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Applied Animal Behaviour Science

Iris Schoenbaum, Jaime Kigel, Amit Dolev

We examined the temporal and spatial variation patterns of the grazing activity of free-ranging cattle in Mediterranean oak woodland in the Western Galilee, Israel, as affected by seasonal and management factors.

The vegetation is dominated by scrub-oak woodland (Quercus calliprinos Webb.), interspersed with patches of semi-dwarf shrubs and herbaceous vegetation. High and moderate animal population densities of 0.55 and 0.33 cow ha−1, respectively, were replicated twice. Cattle behavior was monitored with activity sensors on GPS collars, and pedometers, and spatial data were processed with Geographic Information System (GIS) tools.

Overall, cattle devoted 9.7 ± 0.7 h/day to grazing, mostly in woodland areas, although they are natural herbaceous grazers. Behavior was associated with seasonal changes in biotic and abiotic factors. Preference for the woody vegetation types was detectable over the annual time scale but large seasonal differences in preference canceled out to a large extent when viewed at that time scale. Cattle under high density spent more time grazing and made more use of woody vegetation and steeper slopes. Thus, relatively high population densities may be required for landscape-oriented management. The present findings should contribute to rational management of cattle grazing in Mediterranean woodlands.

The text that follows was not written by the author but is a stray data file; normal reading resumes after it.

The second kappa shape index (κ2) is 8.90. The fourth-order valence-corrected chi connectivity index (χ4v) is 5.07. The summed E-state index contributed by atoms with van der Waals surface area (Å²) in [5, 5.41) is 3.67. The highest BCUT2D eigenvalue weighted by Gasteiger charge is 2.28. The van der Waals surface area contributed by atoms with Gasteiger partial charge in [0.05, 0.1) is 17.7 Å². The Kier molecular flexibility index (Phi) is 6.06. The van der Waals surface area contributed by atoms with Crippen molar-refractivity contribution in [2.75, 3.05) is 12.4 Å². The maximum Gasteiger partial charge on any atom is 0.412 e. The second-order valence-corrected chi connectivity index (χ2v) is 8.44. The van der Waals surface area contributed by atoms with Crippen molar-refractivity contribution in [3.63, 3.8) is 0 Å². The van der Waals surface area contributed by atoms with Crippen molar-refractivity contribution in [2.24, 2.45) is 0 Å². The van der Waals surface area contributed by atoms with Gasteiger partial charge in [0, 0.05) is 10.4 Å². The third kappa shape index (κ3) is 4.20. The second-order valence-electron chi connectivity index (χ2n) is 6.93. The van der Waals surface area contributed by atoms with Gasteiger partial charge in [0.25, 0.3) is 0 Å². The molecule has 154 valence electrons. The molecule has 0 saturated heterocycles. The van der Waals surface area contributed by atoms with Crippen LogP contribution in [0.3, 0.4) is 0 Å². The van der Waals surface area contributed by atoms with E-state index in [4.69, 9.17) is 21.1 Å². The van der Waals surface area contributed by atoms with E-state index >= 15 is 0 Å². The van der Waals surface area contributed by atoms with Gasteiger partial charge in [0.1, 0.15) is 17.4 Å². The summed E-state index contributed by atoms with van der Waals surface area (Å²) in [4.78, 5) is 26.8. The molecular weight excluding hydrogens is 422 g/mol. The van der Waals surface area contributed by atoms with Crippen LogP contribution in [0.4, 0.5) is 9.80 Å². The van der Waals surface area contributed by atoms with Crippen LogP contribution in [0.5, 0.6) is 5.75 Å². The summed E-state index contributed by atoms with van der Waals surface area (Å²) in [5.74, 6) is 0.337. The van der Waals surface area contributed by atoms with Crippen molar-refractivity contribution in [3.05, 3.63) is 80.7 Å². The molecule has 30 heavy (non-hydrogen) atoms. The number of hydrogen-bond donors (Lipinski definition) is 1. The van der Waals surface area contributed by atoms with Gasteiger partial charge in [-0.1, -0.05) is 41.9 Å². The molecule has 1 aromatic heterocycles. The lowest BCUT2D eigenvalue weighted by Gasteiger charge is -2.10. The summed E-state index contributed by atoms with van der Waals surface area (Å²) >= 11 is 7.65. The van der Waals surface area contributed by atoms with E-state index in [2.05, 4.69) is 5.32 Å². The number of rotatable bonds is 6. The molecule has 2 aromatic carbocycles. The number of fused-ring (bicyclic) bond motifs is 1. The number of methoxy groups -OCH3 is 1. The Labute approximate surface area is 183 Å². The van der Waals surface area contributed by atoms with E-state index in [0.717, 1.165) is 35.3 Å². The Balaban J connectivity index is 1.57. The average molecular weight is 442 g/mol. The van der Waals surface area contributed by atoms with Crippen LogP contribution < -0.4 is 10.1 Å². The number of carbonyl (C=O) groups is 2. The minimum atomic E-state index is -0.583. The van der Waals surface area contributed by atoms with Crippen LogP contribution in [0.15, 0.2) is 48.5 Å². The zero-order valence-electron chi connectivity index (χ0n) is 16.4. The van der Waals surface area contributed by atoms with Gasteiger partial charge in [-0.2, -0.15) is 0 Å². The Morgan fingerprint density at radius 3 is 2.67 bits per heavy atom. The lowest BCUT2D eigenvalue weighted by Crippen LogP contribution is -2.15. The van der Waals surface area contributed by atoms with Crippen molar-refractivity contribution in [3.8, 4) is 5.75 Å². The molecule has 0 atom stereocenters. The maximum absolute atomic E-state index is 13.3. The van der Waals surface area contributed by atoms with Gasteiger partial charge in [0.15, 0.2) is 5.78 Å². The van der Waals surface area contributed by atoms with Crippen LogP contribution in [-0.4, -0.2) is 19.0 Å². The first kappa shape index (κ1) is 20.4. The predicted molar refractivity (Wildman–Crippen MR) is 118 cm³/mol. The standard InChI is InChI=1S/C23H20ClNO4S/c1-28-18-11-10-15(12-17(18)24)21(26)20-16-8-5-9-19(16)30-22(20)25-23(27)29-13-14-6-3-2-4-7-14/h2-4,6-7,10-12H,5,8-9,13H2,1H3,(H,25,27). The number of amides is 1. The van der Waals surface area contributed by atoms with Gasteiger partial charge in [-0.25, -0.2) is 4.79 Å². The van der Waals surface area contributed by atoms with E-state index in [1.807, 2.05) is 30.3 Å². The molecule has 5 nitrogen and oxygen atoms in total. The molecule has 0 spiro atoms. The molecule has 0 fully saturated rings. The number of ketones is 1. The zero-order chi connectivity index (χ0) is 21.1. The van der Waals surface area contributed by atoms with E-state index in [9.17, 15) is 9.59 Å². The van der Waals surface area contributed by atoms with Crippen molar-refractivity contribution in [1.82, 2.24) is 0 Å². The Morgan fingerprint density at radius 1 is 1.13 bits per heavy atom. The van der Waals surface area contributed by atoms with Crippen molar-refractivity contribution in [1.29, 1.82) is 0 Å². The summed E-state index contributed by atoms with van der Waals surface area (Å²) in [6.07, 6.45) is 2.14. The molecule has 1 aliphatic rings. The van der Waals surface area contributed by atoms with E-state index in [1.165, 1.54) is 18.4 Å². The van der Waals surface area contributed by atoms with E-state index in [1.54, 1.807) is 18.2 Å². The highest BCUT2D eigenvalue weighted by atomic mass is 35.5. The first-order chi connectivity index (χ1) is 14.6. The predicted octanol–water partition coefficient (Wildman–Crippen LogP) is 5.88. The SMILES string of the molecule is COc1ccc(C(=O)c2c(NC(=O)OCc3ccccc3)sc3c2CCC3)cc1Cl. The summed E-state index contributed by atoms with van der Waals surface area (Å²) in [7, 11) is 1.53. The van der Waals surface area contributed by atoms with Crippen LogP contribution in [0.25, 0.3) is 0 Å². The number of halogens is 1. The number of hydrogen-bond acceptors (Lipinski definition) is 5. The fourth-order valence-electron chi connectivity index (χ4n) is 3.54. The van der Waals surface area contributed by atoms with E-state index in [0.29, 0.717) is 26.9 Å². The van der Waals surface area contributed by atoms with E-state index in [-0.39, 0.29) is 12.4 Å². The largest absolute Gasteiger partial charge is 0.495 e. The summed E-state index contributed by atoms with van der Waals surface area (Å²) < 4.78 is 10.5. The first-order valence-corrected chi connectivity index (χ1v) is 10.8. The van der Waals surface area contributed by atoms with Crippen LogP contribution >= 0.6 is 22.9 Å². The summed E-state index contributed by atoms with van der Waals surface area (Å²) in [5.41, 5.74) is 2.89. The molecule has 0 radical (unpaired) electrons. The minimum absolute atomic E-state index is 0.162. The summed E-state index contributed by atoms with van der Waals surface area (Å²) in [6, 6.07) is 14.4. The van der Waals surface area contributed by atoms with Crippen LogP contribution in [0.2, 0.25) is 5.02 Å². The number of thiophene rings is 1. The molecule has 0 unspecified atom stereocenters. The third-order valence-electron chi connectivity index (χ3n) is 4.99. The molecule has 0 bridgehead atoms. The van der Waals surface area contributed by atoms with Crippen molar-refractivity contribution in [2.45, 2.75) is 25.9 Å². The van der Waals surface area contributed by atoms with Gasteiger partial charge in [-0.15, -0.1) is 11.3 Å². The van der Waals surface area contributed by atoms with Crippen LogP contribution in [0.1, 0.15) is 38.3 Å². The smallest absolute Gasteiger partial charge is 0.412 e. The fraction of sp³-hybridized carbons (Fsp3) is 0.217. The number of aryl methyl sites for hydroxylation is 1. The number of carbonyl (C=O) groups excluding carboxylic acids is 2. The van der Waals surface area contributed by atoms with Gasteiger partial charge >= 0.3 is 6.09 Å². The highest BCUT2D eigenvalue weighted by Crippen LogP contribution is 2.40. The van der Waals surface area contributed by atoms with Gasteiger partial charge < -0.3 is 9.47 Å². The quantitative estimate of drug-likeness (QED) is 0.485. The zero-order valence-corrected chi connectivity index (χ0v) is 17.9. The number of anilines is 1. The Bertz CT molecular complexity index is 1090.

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Spatial and temporal activity of cattle grazing in Mediterranean oak woodland
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Iris Schoenbaum, Jaime Kigel, Amit Dolev

Spatial and temporal activity of cattle grazing in Mediterranean oak woodland

We examined the temporal and spatial variation patterns of the grazing activity of free-ranging cattle in Mediterranean oak woodland in the Western Galilee, Israel, as affected by seasonal and management factors.

The vegetation is dominated by scrub-oak woodland (Quercus calliprinos Webb.), interspersed with patches of semi-dwarf shrubs and herbaceous vegetation. High and moderate animal population densities of 0.55 and 0.33 cow ha−1, respectively, were replicated twice. Cattle behavior was monitored with activity sensors on GPS collars, and pedometers, and spatial data were processed with Geographic Information System (GIS) tools.

Overall, cattle devoted 9.7 ± 0.7 h/day to grazing, mostly in woodland areas, although they are natural herbaceous grazers. Behavior was associated with seasonal changes in biotic and abiotic factors. Preference for the woody vegetation types was detectable over the annual time scale but large seasonal differences in preference canceled out to a large extent when viewed at that time scale. Cattle under high density spent more time grazing and made more use of woody vegetation and steeper slopes. Thus, relatively high population densities may be required for landscape-oriented management. The present findings should contribute to rational management of cattle grazing in Mediterranean woodlands.

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